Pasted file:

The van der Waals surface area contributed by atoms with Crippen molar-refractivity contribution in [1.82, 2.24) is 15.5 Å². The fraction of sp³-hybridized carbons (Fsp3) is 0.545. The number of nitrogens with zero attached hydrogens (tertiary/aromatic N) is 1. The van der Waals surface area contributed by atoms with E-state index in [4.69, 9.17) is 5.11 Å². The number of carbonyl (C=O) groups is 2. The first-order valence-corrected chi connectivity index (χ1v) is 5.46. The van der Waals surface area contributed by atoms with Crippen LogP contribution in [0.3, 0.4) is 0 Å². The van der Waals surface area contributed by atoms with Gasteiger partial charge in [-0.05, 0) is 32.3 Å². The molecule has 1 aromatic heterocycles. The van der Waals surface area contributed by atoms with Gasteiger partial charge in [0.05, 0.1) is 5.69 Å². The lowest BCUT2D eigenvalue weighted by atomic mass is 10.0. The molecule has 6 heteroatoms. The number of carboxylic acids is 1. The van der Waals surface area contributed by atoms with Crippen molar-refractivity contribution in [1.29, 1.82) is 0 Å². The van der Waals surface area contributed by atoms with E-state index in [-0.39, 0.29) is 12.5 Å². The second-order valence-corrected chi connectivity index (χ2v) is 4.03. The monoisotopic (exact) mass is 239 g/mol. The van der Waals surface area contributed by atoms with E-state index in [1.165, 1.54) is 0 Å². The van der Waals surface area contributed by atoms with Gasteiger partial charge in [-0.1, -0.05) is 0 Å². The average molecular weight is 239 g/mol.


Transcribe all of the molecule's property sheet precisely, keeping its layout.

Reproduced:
The van der Waals surface area contributed by atoms with Crippen molar-refractivity contribution in [1.82, 2.24) is 15.5 Å². The fraction of sp³-hybridized carbons (Fsp3) is 0.545. The number of nitrogens with zero attached hydrogens (tertiary/aromatic N) is 1. The van der Waals surface area contributed by atoms with E-state index in [4.69, 9.17) is 5.11 Å². The number of carbonyl (C=O) groups is 2. The first-order valence-corrected chi connectivity index (χ1v) is 5.46. The van der Waals surface area contributed by atoms with Crippen LogP contribution in [0.3, 0.4) is 0 Å². The van der Waals surface area contributed by atoms with Gasteiger partial charge in [-0.05, 0) is 32.3 Å². The molecule has 1 aromatic heterocycles. The van der Waals surface area contributed by atoms with Gasteiger partial charge in [0.05, 0.1) is 5.69 Å². The lowest BCUT2D eigenvalue weighted by atomic mass is 10.0. The molecule has 6 heteroatoms. The number of carboxylic acids is 1. The van der Waals surface area contributed by atoms with Crippen molar-refractivity contribution in [1.29, 1.82) is 0 Å². The van der Waals surface area contributed by atoms with E-state index in [-0.39, 0.29) is 12.5 Å². The second-order valence-corrected chi connectivity index (χ2v) is 4.03. The monoisotopic (exact) mass is 239 g/mol. The van der Waals surface area contributed by atoms with E-state index in [1.165, 1.54) is 0 Å². The van der Waals surface area contributed by atoms with Gasteiger partial charge in [-0.1, -0.05) is 0 Å². The average molecular weight is 239 g/mol.